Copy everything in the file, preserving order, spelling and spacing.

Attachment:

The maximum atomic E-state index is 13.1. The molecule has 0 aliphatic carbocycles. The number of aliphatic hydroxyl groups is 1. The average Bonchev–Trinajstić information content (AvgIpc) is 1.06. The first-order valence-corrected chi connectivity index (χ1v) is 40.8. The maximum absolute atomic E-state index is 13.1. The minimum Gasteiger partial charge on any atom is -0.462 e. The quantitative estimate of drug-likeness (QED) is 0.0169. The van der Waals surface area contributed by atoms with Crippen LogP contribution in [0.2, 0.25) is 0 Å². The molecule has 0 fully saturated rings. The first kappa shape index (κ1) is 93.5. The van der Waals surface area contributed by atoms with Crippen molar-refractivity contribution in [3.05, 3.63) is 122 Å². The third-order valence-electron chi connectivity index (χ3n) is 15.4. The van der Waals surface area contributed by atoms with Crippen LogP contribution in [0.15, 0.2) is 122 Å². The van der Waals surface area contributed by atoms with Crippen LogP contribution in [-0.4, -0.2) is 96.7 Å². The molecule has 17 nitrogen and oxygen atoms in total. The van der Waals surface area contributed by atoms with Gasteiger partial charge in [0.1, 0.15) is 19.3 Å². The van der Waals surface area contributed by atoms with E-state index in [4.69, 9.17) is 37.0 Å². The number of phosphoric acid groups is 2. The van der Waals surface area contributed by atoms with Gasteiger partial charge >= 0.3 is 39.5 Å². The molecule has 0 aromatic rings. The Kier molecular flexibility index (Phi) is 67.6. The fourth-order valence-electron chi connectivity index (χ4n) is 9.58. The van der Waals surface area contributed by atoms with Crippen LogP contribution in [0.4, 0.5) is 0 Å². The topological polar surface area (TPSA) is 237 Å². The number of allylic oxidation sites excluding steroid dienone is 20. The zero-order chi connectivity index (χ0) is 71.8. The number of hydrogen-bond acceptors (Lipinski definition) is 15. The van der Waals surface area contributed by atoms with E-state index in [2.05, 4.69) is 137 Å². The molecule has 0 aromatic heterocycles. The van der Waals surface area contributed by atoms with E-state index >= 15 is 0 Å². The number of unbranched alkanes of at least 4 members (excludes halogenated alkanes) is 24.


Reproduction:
The maximum atomic E-state index is 13.1. The molecule has 0 aliphatic carbocycles. The number of aliphatic hydroxyl groups is 1. The average Bonchev–Trinajstić information content (AvgIpc) is 1.06. The first-order valence-corrected chi connectivity index (χ1v) is 40.8. The maximum absolute atomic E-state index is 13.1. The minimum Gasteiger partial charge on any atom is -0.462 e. The quantitative estimate of drug-likeness (QED) is 0.0169. The van der Waals surface area contributed by atoms with Crippen LogP contribution in [0.2, 0.25) is 0 Å². The molecule has 0 fully saturated rings. The first kappa shape index (κ1) is 93.5. The van der Waals surface area contributed by atoms with Crippen molar-refractivity contribution in [3.05, 3.63) is 122 Å². The third-order valence-electron chi connectivity index (χ3n) is 15.4. The van der Waals surface area contributed by atoms with Crippen LogP contribution in [0.15, 0.2) is 122 Å². The van der Waals surface area contributed by atoms with Crippen LogP contribution in [-0.4, -0.2) is 96.7 Å². The molecule has 17 nitrogen and oxygen atoms in total. The van der Waals surface area contributed by atoms with Gasteiger partial charge in [0.1, 0.15) is 19.3 Å². The van der Waals surface area contributed by atoms with E-state index in [4.69, 9.17) is 37.0 Å². The number of phosphoric acid groups is 2. The van der Waals surface area contributed by atoms with Gasteiger partial charge >= 0.3 is 39.5 Å². The molecule has 0 aromatic rings. The Kier molecular flexibility index (Phi) is 67.6. The fourth-order valence-electron chi connectivity index (χ4n) is 9.58. The van der Waals surface area contributed by atoms with Crippen LogP contribution in [0.4, 0.5) is 0 Å². The topological polar surface area (TPSA) is 237 Å². The number of allylic oxidation sites excluding steroid dienone is 20. The zero-order chi connectivity index (χ0) is 71.8. The number of hydrogen-bond acceptors (Lipinski definition) is 15. The van der Waals surface area contributed by atoms with E-state index in [2.05, 4.69) is 137 Å². The molecule has 0 aromatic heterocycles. The van der Waals surface area contributed by atoms with E-state index >= 15 is 0 Å². The number of unbranched alkanes of at least 4 members (excludes halogenated alkanes) is 24.